The advent of soft disposable contact lenses permanently altered the contact lens landscape, resulting in the steady decline of corneal gas permeable (GP) lens fitting. At one point, it was even opined that GP lenses would be rendered obsolete.1 Although this prediction has not come to fruition entirely, GP lenses are increasingly relegated to patients with complex prescriptions or high vision demands. Additionally, specialty designs such as custom soft toric, hybrid and scleral lenses are now widely available and steadily growing in popularity. Consequently, corneal GP lenses are often overlooked as a first choice for our patients.
Research shows GP lenses can provide superior vision quality compared with soft lenses.2 Their smooth refracting surface in combination with the post-lens tear layer delivers crisp, stable optics, especially for patients with corneal astigmatism. Despite this advantage, practitioners are still hesitant to fit GP lenses. Let’s address a few reservations practitioners may have.
Increased Chair Time
In a survey of contact lens fitters in the United Kingdom, GP lens fitting was perceived to require more technical skill and chair time than soft lenses.3 When a diagnostic fitting set is used, multiple diagnostic lenses may be assessed to find the appropriate lens-to-cornea relationship. An over-refraction is then required to determine the final power of the contact lens to be ordered. While this fitting method may involve more chair time on the initial visit, fewer modifications should be required after ordering the initial contact lens. To choose an initial diagnostic lens, fitting calculators are available from resources such as the Gas Permeable Lens Institute, EyeDock and the GP laboratories themselves.
An alternative method to fitting GP lenses that can potentially save chair time is empirically ordering an initial lens. Laboratories can design lenses using only keratometry readings and a subjective refraction, although additional measurements such as corneal topography, horizontal visible iris diameter and pupil size can improve the precision of the initial lens design. The power of empirically ordered GP lenses is typically accurate, allowing for great initial vision to provide the “wow effect” that is especially critical for new wearers. To fine-tune the lens fit, usually only small adjustments are required. This approach also reduces the hassle of verifying, disinfecting and maintaining diagnostic lens sets.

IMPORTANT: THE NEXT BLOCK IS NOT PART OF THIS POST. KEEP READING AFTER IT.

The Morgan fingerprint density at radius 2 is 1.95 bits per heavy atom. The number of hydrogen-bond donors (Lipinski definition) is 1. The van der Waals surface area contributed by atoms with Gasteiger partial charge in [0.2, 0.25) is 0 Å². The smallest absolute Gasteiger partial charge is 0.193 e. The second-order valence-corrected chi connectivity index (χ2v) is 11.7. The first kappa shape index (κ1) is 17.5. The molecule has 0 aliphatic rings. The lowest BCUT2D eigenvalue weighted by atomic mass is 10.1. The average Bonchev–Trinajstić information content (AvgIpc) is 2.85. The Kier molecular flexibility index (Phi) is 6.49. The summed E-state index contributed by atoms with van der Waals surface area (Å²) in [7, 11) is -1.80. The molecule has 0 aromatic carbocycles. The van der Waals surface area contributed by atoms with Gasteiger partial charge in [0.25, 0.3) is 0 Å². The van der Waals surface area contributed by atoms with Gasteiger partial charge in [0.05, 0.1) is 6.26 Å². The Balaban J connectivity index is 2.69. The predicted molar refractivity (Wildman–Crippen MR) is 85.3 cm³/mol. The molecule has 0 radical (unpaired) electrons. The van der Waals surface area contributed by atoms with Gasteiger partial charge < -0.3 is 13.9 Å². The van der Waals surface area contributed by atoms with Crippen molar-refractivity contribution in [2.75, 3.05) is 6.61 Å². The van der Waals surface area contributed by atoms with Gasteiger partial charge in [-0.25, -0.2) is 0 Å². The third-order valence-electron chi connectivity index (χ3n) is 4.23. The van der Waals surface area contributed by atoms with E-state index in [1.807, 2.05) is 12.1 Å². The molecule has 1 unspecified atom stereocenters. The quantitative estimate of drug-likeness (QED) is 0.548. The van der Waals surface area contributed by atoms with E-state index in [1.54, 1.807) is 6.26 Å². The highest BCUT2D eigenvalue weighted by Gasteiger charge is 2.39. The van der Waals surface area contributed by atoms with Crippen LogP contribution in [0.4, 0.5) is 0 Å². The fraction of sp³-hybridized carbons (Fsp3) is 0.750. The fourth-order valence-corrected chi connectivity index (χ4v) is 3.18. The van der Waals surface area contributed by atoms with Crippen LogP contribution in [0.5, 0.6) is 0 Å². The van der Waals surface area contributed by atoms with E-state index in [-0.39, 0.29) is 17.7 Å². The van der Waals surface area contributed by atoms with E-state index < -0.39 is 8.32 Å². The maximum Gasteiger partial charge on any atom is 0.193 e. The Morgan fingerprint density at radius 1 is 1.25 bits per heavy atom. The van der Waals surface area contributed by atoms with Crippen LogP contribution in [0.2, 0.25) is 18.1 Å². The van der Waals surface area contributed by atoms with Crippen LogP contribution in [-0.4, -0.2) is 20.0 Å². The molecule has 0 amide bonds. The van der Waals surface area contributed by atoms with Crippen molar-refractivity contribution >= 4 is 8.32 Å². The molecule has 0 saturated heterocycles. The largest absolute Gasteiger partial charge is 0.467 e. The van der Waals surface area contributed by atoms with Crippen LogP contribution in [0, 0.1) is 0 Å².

|Here is a look at three and nine o’clock corneal staining with mild pannus. Photo: Gaddie Vision Center|
Discomfort is the leading cause of contact lens discontinuation across all modalities.4,5 Therefore, it should come as no surprise that practitioners may be apprehensive about the initial comfort level of a GP lens. The smaller diameter allows for greater movement on the eye and interaction of the lens edge with the eyelids, creating the sensation of lens awareness. Although the majority of contact lens wearers prefer the initial comfort of a soft contact lens, it does not mean they cannot be successful with GP lenses.6
The first step towards achieving optimal comfort begins before the lens is placed on the eye. Proper education about the adaptation process is paramount to the success of a new GP wearer. One study of neophyte GP wearers suggests the first 10 to 15 days are a good predictor of successful adaptation.7 Patients must understand that lens awareness will dissipate over time. A helpful analogy is to compare a GP lens to a new dress shoe and a soft contact lens to a slipper. New dress shoes must be broken in before they are comfortable, while slippers start out comfortable, but gradually break down over time. It is also helpful to be confident when presenting GP lenses. A positive attitude may be just enough for the patient to persist through the first few days of lens awareness.